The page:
O Spirit, overshadow us,
Faith in God's word conceiving!
Plant in our hearts an eagerness
To hear Your word, believing.

"Behold the servant of the Lord,"
The blessèd maid responded:
"Be it according to your word."
Oh, that such faith abounded
With us! Oh, for the Spirit's strength
To walk in Christ, enduring
Till Mary's Son returns at length,
Eternal life securing!

Lord, though our hearts be treasonous
And reason be our idol,
With faith like Mary's season us;
Lead us, as with a bridle,
To answer, "Savior, be it so."
Come birthpangs, grief or dying!
Your word is true—yea, this I know—
My hope, my crown supplying.

390. Advent 3 (Series B)

The lessons for this service are Isaiah 61:1-4 skipping to 8-11, 1 Thessalonians 5:16-24 and John 1:6-8 skipping to 19-28. The tune is DEIN KÖNIG KOMMT IN NIEDERN HÜLLEN by Johannes Zahn (1853), which I cribbed from a German hymnal, so sue me. (No, don't actually sue me; I'm doing an original arrangement of it to avoid copyright issues.)

Rejoice at all times, all you living;
Pray ceaselessly with glad thanksgiving;
For this God wills for You in Christ.
Test all things; cling to what has merit;
Flee evil; quench you not the Spirit;
Nor be God's prophecy despised!

Rejoice in Christ, who has so blessed you,
In robes of righteousness has dressed you,
As Bridegroom decks beloved bride!
Yea, as the earth its bud is bringing,
As what is sown comes gaily springing,
So praise will flourish far and wide.

Now may God sanctify you fully
And keep your soul and body holy
Until the day Christ comes again!
Therefore rejoice with praises lusty,
For He who visits you is trusty,
And what He pledges, You will gain.

Monday, October 17, 2022

389. Advent 2 (Series B)

The lessons for this service are Isaiah 40:1-11, 2 Peter 3:8-14 and Mark 1:1-8. This hymn focuses on the Epistle, backing up a few verses because the pericope chops off the premise of Peter's argument. The tune is HERR, WIE LANGE by Johann Crüger (1653), which the Australian Lutheran Hymnal ran with "God, from all eternity."

Men will come in these last days,
Scoffing at the Savior's pledges,
Walking in lust-driven ways,
Saying, "So much God alleges!
Lo, the former saints all sleeping!
As things were, they keep on keeping!"

But, beloved, they forget:
God's word called earth from the waters;
What existed overset,
Drowning Adam's sons and daughters.
Now that word, from flood preserving,
Lies in wait, a fire reserving.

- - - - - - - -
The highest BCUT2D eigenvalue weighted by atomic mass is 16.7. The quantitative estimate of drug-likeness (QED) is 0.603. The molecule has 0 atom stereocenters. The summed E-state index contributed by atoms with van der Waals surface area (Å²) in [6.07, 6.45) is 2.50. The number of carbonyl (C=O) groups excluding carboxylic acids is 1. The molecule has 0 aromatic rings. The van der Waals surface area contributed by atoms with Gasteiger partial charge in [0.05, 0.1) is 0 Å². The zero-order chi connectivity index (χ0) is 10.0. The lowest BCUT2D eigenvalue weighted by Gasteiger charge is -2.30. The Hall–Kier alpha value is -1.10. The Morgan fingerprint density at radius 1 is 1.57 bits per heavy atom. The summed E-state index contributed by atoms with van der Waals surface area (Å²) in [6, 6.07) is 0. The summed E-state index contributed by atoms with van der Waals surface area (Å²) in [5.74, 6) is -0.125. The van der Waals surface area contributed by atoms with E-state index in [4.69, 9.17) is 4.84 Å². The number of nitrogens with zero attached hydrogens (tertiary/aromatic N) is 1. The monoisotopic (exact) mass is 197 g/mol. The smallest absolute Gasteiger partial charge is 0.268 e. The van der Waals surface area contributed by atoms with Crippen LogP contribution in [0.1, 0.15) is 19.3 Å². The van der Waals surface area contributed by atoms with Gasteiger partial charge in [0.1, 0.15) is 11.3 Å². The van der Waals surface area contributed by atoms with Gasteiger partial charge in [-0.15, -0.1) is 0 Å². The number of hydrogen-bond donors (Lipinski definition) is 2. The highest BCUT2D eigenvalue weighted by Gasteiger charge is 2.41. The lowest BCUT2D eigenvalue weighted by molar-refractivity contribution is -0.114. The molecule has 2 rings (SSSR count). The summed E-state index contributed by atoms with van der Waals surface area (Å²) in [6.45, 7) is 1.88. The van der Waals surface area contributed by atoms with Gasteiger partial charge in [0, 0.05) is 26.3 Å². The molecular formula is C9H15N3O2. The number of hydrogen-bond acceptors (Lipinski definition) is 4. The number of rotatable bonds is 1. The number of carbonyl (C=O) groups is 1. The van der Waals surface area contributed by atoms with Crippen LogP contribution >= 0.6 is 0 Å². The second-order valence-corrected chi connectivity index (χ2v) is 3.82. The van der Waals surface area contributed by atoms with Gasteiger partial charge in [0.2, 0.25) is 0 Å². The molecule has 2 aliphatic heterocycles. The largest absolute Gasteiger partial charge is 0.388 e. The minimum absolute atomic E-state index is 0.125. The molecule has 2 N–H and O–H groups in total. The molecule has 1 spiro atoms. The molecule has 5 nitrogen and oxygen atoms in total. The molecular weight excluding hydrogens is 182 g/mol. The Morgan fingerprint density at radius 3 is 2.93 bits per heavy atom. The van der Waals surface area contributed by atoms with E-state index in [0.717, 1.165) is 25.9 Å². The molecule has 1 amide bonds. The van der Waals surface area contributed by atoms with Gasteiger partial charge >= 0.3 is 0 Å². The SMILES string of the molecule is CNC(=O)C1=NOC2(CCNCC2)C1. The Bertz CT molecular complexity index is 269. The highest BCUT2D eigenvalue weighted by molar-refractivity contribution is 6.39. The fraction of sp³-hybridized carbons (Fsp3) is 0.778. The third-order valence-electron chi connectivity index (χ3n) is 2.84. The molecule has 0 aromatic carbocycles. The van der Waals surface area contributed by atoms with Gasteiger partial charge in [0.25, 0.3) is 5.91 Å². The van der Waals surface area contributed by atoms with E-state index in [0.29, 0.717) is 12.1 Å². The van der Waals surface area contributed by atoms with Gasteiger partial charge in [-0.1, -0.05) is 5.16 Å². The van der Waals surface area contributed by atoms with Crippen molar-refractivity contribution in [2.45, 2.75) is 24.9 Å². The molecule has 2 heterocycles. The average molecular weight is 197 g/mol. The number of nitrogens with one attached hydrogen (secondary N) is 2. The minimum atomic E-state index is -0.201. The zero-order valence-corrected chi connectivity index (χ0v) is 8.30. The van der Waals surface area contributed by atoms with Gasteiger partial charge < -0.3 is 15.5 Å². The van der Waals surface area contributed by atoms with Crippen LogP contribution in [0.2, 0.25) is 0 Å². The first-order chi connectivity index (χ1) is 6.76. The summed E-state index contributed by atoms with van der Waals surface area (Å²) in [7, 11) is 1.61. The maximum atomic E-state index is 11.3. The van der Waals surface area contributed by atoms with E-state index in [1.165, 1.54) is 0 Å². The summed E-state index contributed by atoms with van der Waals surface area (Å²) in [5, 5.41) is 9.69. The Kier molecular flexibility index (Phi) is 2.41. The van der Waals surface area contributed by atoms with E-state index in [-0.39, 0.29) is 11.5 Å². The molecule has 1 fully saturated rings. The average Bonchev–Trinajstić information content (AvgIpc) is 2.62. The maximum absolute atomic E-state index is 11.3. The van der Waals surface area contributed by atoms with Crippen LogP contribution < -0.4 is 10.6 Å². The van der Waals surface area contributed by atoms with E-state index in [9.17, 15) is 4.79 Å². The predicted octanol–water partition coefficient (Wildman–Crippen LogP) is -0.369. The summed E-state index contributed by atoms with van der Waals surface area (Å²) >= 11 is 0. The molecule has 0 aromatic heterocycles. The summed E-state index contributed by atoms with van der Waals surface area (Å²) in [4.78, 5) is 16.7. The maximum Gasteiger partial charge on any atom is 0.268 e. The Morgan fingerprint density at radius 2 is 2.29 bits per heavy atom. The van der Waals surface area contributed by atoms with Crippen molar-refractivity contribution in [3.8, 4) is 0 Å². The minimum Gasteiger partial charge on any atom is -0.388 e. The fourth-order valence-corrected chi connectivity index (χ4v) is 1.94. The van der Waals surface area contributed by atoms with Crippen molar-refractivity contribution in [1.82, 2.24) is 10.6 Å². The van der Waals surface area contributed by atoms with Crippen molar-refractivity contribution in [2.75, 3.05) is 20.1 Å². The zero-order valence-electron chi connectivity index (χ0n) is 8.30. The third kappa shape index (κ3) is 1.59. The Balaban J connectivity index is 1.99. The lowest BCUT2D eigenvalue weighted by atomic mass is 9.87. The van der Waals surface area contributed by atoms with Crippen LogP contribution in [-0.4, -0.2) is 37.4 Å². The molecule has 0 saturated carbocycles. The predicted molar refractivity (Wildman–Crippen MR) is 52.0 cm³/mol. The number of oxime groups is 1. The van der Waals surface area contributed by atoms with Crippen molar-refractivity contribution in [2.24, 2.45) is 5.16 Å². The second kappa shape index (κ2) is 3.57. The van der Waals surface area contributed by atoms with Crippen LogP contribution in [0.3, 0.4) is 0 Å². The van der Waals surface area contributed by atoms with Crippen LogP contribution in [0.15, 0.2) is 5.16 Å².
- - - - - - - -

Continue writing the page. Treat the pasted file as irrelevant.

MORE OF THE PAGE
Nor forget this crucial fact:
Time, to us, God strangely reckons.
Though we deem Him slow to act,
With longsuff'ring Jesus beckons,
Lest we die, to turn, repenting;
From our doom a while relenting.

Since all things will be dissolved
In a fire beyond all others,
Earth and all its works involved,
How then shall we live, dear brothers?
Walk in love, God's essence tasting,
His Day thereby seeking, hasting!

Seek, indeed, the world above,
For the saints a new-made dwelling;
Spurn not reconciling love,
Pride and wrath at heart expelling.
Though God's judgment you be craving,
Wait! His patience is your saving.

388. Advent 1 (Series B)

Now that all the invariants of the LSB 3-year series have been sorted – hymns written for the major feasts – as well as one hymn per Sunday of Year A, it's time to tackle Year B. In contrast to the first year's emphasis on Matthew's gospel, this one focuses on Mark with a smattering of John. Right out of the gate, for the First Sunday in Advent – excuse me, Advent 1 – it hits with a bit of awkwardness. The lessons are Isaiah 64:1-9, 1 Corinthians 1:3-9 and either Mark 11:1-10 or Mark 13:24-37, which means (to start) that if I want to lean into the Gospel lesson, I must either choose between two readings or treat them both. I'm glad to report that the only other "either/or" scenario in Series B, besides the feasts (which I'm so over), is the last Sunday of the church year, a.k.a. Proper 29. Won't that be something to look forward to. Also, this service shares its Epistle lesson (mostly) with Epiphany 6 of Series A.

The tune, which happens to take its title from Isaiah 64:1 (OK, it's not a coincidence that I chose it), is O HEILAND, REISS DIE HIMMEL AUF, from the Rheinfelssisch deutsches catholisches Gesangbuch of Augsburg (1666). The corresponding hymn, "O Savior, rend the heavens wide," was set to it in LBW, LW, CWALH, ELHy, LSB and CWH. Also, LW, CWALH and LSB assign it to Martin Franzmann's "Preach you the Word and plant it home," while CWALH additionally sets it to "The star proclaims the King is here." I think it's a fabulous demonstration of the energy and strength (not sadness) inherent in the Dorian mode.

Hosanna! Blest be David's Son,
Who on the Lord's behalf has come,
Not to ascend an earthly throne
But see His saving purpose done.

Spread palms and clothes upon His road;
Welcome God's dear begotten God!
Highest hosannas be our ode,
That He with men makes His abode!

Oh, that the skies at last would break,
The oceans boil, the mountains shake!
At His next coming, all shall wake,
When He of death an end shall make.

Think we our works as festal flags?
Our finest deeds are filthy rags!
O Christ, Your people meekly begs:
Spare us Your fury and sin's plagues!

No God like You has e'er been seen,
Who saves the sinner, so unclean!
On You we wait; our hope is keen,
For on Your gentle love we lean.